To know how to make sound, you need to understand how it’s heard. Sound is energy + the sense of hearing. “Your primary audience we be human,” Gary asserted then he followed up with a great “if a tree falls in a forest…” scenario. He explained the basics of sound — how it cannot move through nothing (like a vacuum or space). However for the sake of entertainment, you’ll watch a sci-fi movie and there will be a loud explosion in space. That’s “psychoacoustic” — the sound we have been trained to expect to hear.

Using another series of fantastic analogies, like a ripples from tossing a pebble in a pool being compared to plucks of a guitar string, we moved on to Frequency & Amplitude.

I learned that Hertz were cycles per second, that a decibel is not a unit of measurement, and that the range of frequency perceptible to the human ear is 20Hz to 20,000Hz. My brain was being packed with information at an alarming rate, and I loved it. I sit next to a microphone and a mixer in my home office everyday, relics from our old podcasting days. I thought to myself, I might actually learn what the other 90% of the knobs on the mixer do now!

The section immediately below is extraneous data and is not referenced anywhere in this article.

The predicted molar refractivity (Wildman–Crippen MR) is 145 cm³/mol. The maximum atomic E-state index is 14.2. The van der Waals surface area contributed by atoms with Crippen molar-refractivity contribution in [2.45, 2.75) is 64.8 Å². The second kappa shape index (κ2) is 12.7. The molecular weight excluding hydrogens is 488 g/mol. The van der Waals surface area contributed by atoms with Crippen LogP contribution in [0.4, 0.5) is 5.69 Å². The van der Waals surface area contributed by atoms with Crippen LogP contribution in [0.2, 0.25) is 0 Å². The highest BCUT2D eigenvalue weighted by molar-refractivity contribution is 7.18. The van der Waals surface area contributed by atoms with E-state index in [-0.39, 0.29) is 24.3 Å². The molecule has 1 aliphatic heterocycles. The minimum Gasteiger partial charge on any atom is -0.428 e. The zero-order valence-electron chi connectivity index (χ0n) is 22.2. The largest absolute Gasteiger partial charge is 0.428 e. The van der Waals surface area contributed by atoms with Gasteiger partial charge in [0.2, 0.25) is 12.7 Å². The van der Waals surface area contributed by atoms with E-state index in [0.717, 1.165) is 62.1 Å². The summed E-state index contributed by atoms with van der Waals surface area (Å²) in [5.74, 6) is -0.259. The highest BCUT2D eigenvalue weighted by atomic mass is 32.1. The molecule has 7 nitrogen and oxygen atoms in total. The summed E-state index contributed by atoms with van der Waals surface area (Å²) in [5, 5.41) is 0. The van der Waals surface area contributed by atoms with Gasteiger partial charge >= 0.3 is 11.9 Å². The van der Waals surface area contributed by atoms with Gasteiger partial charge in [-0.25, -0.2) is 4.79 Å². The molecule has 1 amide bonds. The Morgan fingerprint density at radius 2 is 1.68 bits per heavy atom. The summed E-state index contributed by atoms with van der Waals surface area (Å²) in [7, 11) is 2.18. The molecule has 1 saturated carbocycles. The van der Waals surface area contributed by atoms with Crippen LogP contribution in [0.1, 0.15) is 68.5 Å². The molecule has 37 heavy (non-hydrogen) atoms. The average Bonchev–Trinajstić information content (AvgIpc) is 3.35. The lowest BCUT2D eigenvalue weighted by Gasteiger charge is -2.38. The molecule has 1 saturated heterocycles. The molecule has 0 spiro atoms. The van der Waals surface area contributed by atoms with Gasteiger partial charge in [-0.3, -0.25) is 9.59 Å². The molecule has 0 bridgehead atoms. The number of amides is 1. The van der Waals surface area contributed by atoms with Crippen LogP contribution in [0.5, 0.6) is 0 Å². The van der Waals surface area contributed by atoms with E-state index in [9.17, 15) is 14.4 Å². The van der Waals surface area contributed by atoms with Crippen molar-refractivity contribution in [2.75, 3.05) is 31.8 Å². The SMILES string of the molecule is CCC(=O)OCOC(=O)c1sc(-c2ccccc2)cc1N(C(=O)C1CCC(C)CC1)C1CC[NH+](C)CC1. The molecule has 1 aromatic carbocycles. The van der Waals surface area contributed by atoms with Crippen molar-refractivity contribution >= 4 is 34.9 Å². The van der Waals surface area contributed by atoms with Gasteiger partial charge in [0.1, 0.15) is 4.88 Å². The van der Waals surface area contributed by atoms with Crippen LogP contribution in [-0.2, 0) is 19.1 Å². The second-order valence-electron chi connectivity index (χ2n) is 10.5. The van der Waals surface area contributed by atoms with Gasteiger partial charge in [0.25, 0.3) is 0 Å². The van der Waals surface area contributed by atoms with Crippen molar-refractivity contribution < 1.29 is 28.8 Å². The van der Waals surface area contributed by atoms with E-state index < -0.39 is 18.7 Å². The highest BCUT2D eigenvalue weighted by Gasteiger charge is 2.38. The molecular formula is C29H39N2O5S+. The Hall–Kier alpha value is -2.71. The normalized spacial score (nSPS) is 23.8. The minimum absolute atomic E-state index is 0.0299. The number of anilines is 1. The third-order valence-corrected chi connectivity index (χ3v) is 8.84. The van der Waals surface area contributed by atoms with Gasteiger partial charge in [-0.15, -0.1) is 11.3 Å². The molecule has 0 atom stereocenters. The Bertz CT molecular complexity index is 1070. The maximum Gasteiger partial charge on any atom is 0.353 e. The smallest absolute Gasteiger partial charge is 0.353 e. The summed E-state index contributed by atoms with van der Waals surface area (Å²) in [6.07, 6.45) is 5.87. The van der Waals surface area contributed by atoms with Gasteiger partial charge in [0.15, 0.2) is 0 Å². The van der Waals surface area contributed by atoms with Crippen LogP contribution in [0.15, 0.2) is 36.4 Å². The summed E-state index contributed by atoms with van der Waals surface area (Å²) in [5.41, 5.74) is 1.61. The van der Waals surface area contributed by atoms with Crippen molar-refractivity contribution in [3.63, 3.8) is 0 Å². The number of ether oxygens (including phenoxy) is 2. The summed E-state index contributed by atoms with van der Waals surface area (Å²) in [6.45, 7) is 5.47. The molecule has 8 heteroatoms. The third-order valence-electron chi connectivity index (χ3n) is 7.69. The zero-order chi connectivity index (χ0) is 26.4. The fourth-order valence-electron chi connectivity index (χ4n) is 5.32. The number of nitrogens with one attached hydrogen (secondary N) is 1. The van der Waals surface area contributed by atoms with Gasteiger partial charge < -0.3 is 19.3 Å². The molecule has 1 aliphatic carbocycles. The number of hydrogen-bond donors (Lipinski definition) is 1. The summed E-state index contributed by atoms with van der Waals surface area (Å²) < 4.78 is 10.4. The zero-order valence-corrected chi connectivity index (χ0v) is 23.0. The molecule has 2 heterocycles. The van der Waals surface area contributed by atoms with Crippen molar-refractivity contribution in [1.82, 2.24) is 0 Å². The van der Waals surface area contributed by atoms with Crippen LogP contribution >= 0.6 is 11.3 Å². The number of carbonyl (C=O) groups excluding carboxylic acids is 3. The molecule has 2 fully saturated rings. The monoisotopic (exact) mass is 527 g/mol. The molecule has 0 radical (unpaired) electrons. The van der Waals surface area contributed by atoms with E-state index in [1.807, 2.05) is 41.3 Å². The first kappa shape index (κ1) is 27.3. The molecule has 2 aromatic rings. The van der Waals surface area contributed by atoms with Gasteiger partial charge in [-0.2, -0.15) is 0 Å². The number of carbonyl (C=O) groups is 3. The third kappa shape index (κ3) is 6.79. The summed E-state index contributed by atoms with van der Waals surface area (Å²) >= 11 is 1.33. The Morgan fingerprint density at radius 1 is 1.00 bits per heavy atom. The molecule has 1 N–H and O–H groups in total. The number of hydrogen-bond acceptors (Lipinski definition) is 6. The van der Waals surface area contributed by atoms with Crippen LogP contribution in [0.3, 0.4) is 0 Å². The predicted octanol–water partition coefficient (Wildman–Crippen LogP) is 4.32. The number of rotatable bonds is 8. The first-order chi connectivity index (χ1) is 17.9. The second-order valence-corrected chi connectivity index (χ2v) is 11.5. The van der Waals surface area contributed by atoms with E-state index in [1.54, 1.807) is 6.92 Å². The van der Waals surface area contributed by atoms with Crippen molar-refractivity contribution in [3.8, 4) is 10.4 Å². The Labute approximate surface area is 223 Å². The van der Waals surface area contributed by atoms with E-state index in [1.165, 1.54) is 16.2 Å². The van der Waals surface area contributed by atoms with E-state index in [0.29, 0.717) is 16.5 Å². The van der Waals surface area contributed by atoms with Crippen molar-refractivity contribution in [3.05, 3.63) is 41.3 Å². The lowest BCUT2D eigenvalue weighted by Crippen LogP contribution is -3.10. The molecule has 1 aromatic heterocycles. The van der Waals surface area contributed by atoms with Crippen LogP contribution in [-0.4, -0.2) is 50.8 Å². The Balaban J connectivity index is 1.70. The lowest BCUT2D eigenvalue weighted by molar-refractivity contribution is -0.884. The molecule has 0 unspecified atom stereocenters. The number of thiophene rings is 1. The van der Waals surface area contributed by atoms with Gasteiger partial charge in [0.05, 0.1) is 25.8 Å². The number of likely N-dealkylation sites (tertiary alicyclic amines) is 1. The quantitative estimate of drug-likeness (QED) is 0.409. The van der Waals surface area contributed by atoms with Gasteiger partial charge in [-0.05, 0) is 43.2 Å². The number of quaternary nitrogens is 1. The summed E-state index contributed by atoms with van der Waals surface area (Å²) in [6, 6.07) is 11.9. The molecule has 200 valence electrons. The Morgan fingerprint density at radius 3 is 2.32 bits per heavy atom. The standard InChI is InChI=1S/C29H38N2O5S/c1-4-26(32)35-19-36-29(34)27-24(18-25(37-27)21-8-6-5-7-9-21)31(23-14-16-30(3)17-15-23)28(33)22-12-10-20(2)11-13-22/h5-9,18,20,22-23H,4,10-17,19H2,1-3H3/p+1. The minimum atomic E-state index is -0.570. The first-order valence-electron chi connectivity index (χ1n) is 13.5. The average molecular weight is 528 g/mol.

Every few minutes Gary would stop and say, “that right there is a whole other 2 hour discussion,” and he’d move onto the next mind-blowing scientific tidbit.

When it came to Analog & Digital, Gary was clearly a fan of digital and lamented the fact that “we’ll never hear was Shakespeare sounded like.” Another quick history lesson about the birth of the phonograph and recorded audio, then we moved briskly onward to the explanation of sampling rate and bit depth. From the sign wave (imagine that 1Kz test pattern tone) to white noise (static) and everything in between — actually all sounds are in fact, everything in between.

Round6 | Full Sound Re-Design from VFS grad Ryan Schaad. Film created by Snowball Studios

Film Sound = Music, Sound Effects, Dialogue
Curtis Wright was the next instructor to introduce his quick course that would be coming up later this week (and his fully expanded program throughout the year). Bringing along microphones and field recorders, Curtis spoke of original sound gathering, sampling, and the extensive clip library that is available to all VFS students both past and present. “You’ll be reading, watching, and be hands-on all year.” Real sound, layered sound, pumped up sound, samples from the real world and field trips to Playland or the Aquarium. Capturing the sound of the SkyTrain leaving the station and sampling that later in footage of a space ship. Curtis takes you ‘behind the curtain’ to capture and create sound that gives the audience that music, dialogue, and effect that makes film, television, and gaming so captivating.

Moving On

Later in the afternoon the class received an introduction to ProTools and I embarked on my next adventure. Today I head to “Voice & Movement for Actors” — hopping onto the other side of the microphone.

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4 Comments  —  Comments Are Closed